- The Washington Times - Monday, September 6, 2004


Edited by Peter Collier and David Horowitz

Encounter Books, $17.95, 260 pages

Rational souls may wonder why they should bother to read a book devoted to the conspiratorial writings of Noam Chomsky. To enter his world, after all, is to be cast into a Manichean nightmare in which the world is pillaged and despoiled by the military-industrial complex, in which all left-wing dissent is ruthlessly neutered by the American media, and in which the poor have their faces ground into the mud every hour of the day.

In short, Mr. Chomsky is what Michael Moore would be if he ever acquired an MIT-sized vocabulary.

Just as there is no point whatever in trying to discuss “Fahrenheit 9/11” with one of Mr. Moore’s true believers, so it is absolutely futile to engage in a conversation with Mr. Chomsky’s acolytes. Life is too short. But it would be a mistake to dismiss him as merely the leader of a fringe cult.

Yes, his political theories are painfully simplistic. Yes, he has a habit of making ludicrous predictions (as in his post-September 11 observation that the American government was intent on inflicting a “silent genocide” on the people of Afghanistan.) Yes, his prose is turgid to the point of self-parody.

For all that, Mr. Chomsky exerts extraordinary influence over the left. Many a rock thrown during an anti-G8 riot, many an article published in academia takes its ultimate inspiration from him.

After the fall of the Berlin Wall, it was tempting to think that his ideas could never again be taken seriously in grown-up circles. George W. Bush’s presidency and the war on terror have given his career a new lease of life, although it is worth noting that even his longtime sympathizer, Christopher Hitchens, finally broke with him over the invasion of Afghanistan and Iraq.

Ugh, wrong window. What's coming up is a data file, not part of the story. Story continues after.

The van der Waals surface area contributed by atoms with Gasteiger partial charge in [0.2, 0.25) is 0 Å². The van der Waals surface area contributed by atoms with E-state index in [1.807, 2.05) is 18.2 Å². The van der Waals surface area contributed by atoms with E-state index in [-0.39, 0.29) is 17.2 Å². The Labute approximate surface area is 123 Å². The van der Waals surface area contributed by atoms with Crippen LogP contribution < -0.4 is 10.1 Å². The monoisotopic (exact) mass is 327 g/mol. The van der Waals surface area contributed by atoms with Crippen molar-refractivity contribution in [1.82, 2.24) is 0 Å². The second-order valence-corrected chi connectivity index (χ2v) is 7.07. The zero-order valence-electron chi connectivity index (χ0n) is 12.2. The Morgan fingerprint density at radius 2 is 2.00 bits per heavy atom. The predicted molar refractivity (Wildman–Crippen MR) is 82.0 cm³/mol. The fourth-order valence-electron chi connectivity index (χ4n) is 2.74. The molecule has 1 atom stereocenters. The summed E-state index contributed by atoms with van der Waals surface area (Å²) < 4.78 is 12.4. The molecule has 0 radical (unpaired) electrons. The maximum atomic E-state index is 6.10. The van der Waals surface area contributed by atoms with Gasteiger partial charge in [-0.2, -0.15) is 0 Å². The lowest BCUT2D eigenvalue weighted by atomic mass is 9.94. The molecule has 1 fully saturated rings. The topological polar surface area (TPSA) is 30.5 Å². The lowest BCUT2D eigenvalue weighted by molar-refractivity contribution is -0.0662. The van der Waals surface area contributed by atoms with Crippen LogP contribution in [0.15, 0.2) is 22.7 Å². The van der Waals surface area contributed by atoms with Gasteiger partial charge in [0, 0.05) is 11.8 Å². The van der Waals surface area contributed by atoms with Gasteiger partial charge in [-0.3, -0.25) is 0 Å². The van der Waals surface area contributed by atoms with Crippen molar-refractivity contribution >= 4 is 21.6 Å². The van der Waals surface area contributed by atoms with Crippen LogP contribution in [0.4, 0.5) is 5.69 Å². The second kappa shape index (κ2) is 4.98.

The essays assembled by Peter Collier and David Horowitz — two of America’s most renowned ex-leftists — give Mr. Chomsky’s reputation a ruthless and long-overdue debunking.

This collection makes essential reading, not just because it demolishes the great man’s conspiracy theories, but because it demonstrates his chronic inability to honor the truth. As Mr. Horowitz and Ronald Radosh observe in their analysis of his reflections on September 11, his work relies on “slippery allusions, inverted logic, rambling eviscerations of facts from their context and malicious distortions of the historical record.”

Whether discussing Vietnam, the Soviet Union, Israel or Osama bin Laden, the approach seldom varies. His Olympian judgments are delivered in a tone of such relentlessly sober reasonableness, amidst such an imposing flurry of footnotes, that even a hardened skeptic must sometimes wonder if he has a point after all.

Alan Dershowitz — not usually thought of as a rabid right-winger — has praised this book as a “smoking gun.” True believers will no doubt dismiss it all as an imperialistic plot. They may even be able to build a reasonable reponse to the charge — levelled here by sociologist Werner Cohn — that Mr. Chomsky has lent his considerable moral weight to the Holocaust-denial movement.

Students of linguistics will have to make up their own minds about Robert Levine and Paul Postal’s assertion that even Mr. Chomsky’s much-feted insights into the development of language may not be as substantial as we had been led to believe. There is room for argument here.

Not so in most of the essays, particularly John Williamson’s devastating account of Mr. Chomsky’s refusal to accept responsibility for one of his wilder pronouncements — in this case about America and Britain’s supposed role in delaying the liberation of the Nazi death camps in Poland. (Comparing America with Nazi Germany is second nature to him.)

A devotee of linguistics, Mr. Williamson had been corresponding with Mr. Chomsky on arcane questions of language structure before he came across the World War II allegation in a New Yorker profile. When Mr. Williamson contacted Mr. Chomsky with a request for clarification, the latter cited an obscure source and, what is more, accused the profile writer of spreading malicious gossip.

Intrigued,Mr. Williamson dug further. The supposed historical reference turned out to be threadbare. And the New Yorker writer herself not only defended the quotation, but referred Mr. Williamson to the videotape of the MIT lecture in which the original comments were made.

Mr. Chomsky, it seems clear, had been caught in the act. But why expect his followers to believe any of this? Inconvenient facts, to them, are just another manifestation of the great capitalist conspiracy.

Clive Davis writes for the Times of London.

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